Sunday, December 05, 2004

City, City everywhere... and not a drop to drink

Infrastructure is kind of boring, but in Mexico City it's pretty crazy. Mexico City's infrastructure is quite different and water is one key thing I've noticed. I think in most of Latin America rather than have water towers elevated up above the city, water tends to still be pumped to the roof of all buildings where pressure is established by gravity feed. There are these large black tanks on almost every small building. I'm not sure how it works in other North American cities, but it seems most towns have central water towers or the water just comes from an elevated reservoir somewhere. I could be wrong though.



Here's a picture of some rooftops outside of Ale's apt. The arrow points to the water tanks. Most people try to avoid drinking it as there can be disastrous results.



Mexico City used to be a collection of small towns that slowly grew into one another. The result is a vast network of freeways that wind around the city which are usually clogged with traffic and always seem to have some kind of construction being done on them. It's a total headache and the No 2 complaint of Mexico City residents after crime and corruption. People are often late for things here just because of the inevitable and unpredictable battle with traffic. What's cool about this evolution is that the city has many small neighborhoods that actually used to be small towns so they often have a self-contained character. Many little neighborhoods will have town parties and celebrations in their town squares and the streets are small and crowded.



Mexico has a lot of nice parks. Often there's a market going on around the perimeter too. This is one about five minutes from Ale's place and it's a nice place to relax or get a snack. There's b-ball nets and a "rapido" court. Rapido is like soccer, but played with less people on a small, enclosed court. Like indoor soccer I guess.



Mexico City has a lot of public art. Most of them are either colonial statues and fountains or "modern" and made of primary color painted steel. At any rate it makes for a nice diversion for the eyes when much of the landscape can be winding overpasses and standstill, honking traffic. This one is a few blocks from the apartment.



I think I mentioned the Metro before, but I didn't have a picture. Mexico has a pretty good transit system all things considered. It's a few pesos to go almost anywhere and you can using either the Metro or the somewhat ad-hoc minibuses. The minibuses are private and stop anywhere and drive crazily. There are no set routes and you have to know where you want to go and kind of figure out what buses you'll have to take to get there. Cardboard signs in the window have the route displayed, but sometimes a conversation with the driver will be necessary. There's usually some kind of crazy salsa or mexican pop blasting out of the stereo and they are often crowded.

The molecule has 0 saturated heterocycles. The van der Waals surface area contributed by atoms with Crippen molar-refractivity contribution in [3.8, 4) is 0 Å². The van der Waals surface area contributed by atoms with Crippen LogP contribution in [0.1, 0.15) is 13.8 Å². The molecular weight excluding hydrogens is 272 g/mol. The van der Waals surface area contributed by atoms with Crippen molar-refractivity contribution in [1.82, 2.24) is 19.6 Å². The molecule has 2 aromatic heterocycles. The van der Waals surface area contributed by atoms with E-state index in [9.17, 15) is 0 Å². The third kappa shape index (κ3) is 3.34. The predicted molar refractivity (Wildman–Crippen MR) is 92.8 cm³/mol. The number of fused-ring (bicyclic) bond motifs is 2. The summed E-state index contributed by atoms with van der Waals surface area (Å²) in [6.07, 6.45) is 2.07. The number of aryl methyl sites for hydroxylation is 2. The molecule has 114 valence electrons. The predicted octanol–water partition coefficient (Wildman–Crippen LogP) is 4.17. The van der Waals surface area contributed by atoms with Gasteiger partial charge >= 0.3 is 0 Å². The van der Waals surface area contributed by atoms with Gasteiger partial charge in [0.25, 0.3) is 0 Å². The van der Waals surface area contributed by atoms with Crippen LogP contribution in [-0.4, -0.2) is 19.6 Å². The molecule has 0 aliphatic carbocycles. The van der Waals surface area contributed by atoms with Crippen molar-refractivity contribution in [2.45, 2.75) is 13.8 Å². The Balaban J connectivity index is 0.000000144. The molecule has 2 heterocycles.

Reforma is one of the biggest arteries of Mexico City and right in the centre is this roundabout that contains this gold angel statue that is one of the architectural icons of the city. Mexico City has a lot of impressive things like this and I like them too. It gives the city a kind of European vibe. ...and when I say "vibe" I mean, "vibe", dudes.

5 comments:

Anonymous said...

?Estas tu un profesor de ingles?

Anonymous said...

clay hastings, You are living in probably one of my favorite cities in the world...picnics in Xochimilco, coffee in Polanca.

I will be visiting your blog and will see you when next in Mexico DF.

What part of city do you live.

When I was travelling back and forth alot I would stay at a hotel on the Zocalo called the majestic...modest but authentic...or another little Best Western (a converted four hundred year old monastary) across the street from that park (the name excapes...you know...random access memory) that Rivera made famous

If the big companies were paying then somewhere near the Zona Rosa along the Paseo de la Reforma.

One of your pictures looks much like the backyard of Diego Rivera's studio.

Ruby said that you had also visited Michoacan. I spent about ten days in Urapan with some Organic producers of avacado. We were up in the mountains at a festival of indigenous peoples who did not speak spanish and certainly not english but I had a most wonderful time there as well.

Hope to hear from you.

Bill Reynolds
reynco@aol.com
Toronto

lilia Estrada said...

Hello there,,I was looking for site on my favorite town in Michocan ,,,Tinguindin and this site poped up. My parents are from Tinguindin a little town in Michocan Mexico. I live in Dallas. Take a look at my artist page and you can see a wonderful photo of the church in Tinguindin...
take care and hasta pronto...

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